We have found 4 business schools in Utah that offer part-time MBA programs leading to an Master of Business Administration degree. Check the following list to see average GMAT score, acceptance rate and total enrollment for each of Utah MBA universities.
- ASK4BEAUTY: Brief history and politics of state Utah. Also covers latest population and geographical information of Utah.
List of Top MBA Schools in Utah
|1||University of Utah (Eccles)
Acceptance rate: 0.658
Part-time Enrollment: 306
Average GMAT score: 573
Location: Salt Lake City, UT
|2||Utah State University (Huntsman)
Acceptance rate: 0.702
Part-time Enrollment: 139
Average GMAT score: 534
Location: Logan, UT
|3||Weber State University (Goddard)
Acceptance rate: 0.721
Part-time Enrollment: 253
Average GMAT score: 561
Location: Layton, UT
|4||Southern Utah University
Acceptance rate: 1
Part-time Enrollment: 21
Average GMAT score: 500
Location: Cedar City, UT
Economy of Utah
The economy of Utah is based on mining, tourism, industry and agriculture, as well as on US federal government spending (primarily on the maintenance of military installations). Thanks to the high dynamics of development, including in the field of innovation and information technology, Utah occupies a leading position in the Forbes magazine’s lists of “best states for business” (first place in 2012).
A significant impact on the state’s economy is the characteristics of the Utah population, most of whom are members of The Church of Jesus Christ of Latter-day Saints (Mommons). So, for example, in Utah, more than in any other US state, charitable spending by wealthy citizens. This is due to the Mormon rule about the deduction of a tenth of income in favor of the church. Volunteering is also very developed here, that is, voluntary and free work for the benefit of society.
Mining has been the most important industry in Utah’s economy throughout its history. Despite the fact that the Mormon Church did not approve of any other occupations other than agriculture, the rich mineral wealth of the state could not go unclaimed.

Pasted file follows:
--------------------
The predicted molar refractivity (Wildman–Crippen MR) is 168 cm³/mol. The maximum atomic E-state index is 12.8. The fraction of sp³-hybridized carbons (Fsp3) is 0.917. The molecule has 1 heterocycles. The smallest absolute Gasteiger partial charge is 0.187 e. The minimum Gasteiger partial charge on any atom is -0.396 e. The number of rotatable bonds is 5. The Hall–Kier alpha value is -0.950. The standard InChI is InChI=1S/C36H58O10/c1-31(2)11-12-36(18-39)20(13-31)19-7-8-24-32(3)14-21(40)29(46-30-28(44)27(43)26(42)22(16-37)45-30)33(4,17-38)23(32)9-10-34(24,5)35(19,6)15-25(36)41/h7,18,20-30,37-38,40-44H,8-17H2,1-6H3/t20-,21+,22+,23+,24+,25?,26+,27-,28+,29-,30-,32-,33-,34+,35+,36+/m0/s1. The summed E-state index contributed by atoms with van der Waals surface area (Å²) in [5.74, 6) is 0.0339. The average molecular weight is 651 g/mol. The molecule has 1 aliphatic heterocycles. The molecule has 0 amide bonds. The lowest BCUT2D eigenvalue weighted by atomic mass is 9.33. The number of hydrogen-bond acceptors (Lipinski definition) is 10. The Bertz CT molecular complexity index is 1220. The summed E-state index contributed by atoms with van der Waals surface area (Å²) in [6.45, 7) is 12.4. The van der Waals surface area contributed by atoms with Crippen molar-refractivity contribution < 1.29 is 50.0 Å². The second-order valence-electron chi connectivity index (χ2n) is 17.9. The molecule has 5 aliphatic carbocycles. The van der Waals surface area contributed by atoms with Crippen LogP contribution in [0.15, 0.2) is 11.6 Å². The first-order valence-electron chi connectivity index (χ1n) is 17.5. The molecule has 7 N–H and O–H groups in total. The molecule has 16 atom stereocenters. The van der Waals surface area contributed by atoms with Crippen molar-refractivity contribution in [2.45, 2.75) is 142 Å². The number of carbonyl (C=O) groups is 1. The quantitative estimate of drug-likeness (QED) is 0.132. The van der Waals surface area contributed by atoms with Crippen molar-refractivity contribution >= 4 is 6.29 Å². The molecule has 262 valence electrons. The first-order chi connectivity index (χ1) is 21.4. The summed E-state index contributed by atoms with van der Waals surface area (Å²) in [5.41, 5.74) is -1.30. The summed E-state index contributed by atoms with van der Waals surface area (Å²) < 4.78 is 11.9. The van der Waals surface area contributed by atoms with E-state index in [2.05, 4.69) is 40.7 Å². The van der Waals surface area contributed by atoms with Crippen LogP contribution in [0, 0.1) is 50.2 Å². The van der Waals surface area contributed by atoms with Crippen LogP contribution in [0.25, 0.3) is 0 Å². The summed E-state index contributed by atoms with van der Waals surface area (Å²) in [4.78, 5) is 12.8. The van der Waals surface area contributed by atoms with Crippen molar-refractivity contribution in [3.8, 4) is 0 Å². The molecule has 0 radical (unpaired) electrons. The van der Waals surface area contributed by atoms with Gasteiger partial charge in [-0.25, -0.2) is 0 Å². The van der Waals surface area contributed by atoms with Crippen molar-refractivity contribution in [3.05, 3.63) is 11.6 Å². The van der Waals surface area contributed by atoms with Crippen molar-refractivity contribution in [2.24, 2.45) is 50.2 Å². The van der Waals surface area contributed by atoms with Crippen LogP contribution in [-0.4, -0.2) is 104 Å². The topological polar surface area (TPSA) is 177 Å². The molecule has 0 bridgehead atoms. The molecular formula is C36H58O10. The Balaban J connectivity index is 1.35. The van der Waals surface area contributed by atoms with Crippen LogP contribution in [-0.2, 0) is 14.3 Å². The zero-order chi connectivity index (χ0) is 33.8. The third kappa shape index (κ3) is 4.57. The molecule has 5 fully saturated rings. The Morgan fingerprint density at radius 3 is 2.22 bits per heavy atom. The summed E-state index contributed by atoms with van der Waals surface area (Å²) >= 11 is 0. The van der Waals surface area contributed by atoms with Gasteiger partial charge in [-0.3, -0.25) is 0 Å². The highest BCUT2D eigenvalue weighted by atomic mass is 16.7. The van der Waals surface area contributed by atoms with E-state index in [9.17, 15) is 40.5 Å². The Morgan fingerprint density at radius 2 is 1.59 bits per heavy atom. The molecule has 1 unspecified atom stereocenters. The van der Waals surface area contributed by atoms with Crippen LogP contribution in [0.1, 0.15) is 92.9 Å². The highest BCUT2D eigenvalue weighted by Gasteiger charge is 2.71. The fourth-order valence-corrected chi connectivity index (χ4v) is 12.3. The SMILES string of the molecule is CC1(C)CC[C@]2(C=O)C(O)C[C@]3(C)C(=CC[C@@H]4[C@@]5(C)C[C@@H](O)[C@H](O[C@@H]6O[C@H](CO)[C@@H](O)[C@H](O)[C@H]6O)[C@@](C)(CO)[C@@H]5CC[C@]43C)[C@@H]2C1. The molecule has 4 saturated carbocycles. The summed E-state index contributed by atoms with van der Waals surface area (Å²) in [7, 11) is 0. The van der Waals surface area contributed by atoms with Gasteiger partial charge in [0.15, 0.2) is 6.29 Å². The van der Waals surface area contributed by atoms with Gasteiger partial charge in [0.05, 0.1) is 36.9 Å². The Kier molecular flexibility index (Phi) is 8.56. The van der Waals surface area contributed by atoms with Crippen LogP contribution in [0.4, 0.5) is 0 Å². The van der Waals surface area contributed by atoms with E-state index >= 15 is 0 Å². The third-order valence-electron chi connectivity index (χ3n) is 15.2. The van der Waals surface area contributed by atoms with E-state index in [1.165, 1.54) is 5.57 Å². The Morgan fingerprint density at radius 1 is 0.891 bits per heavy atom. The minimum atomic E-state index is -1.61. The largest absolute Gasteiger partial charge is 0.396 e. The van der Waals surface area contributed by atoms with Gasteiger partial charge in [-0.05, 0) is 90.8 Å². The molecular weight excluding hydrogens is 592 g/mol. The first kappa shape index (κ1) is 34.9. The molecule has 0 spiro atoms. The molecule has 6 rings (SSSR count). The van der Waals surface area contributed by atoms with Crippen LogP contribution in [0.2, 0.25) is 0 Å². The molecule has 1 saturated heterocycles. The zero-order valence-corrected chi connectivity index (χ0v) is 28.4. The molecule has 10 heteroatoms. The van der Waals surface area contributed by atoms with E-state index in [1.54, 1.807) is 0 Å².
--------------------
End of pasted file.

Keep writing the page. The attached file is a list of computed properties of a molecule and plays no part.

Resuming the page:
In the eastern districts of Utah, the main production objects are oil and natural gas, in the central regions – coal. In addition, the state’s mining industry produces copper, gold, silver, molybdenum, zinc, lead, beryllium, mercury, vanadium, and potassium salts.
One of the largest open mines in the world, Bingham Canyon, is also located in Utah. Copper ore has been mined here since 1906, and during this time a huge quarry has been formed, the depth of which is more than a kilometer, and the width is about 4 km. In 1966, the Bingham Canyon Quarry was designated a National Historic Landmark in the United States.
Despite Utah’s dry climate, agriculture (primarily livestock) is a traditional industry. Farmers of the state raise cattle and sheep, poultry farming is well developed here. The fields of Utah grow corn, barley, wheat and other crops.
Utah’s industrial plants produce pipes, automotive security systems, alarm systems, shooting range equipment, and other products.
Many well-known IT companies are also successfully operating in Utah, including divisions of Adobe Systems, Novell, eBay. Not far from Salt Lake City is a joint factory of Micron and Intel for the production of memory chips.
The most important and constantly developing branch of the economy of Utah is tourism, and the “main” attraction of the state is the unique features of its nature. Utah has five extremely picturesque national parks (more only in Alaska and California): Zion, Canyonlands, Arches, Bryce Canyon, Capitol Reef, and many other reserves.
In addition, many tourists are attracted annually by the various festivals and events held in the state (including the famous races on the Bonneville Salt Flats), historical and architectural monuments (in particular, the Temple of Jesus Christ of Latter-day Saints in Salt Lake City, which is included in the list of the most popular US attractions and the mountain resorts of Utah (especially since the 2002 Winter Olympics).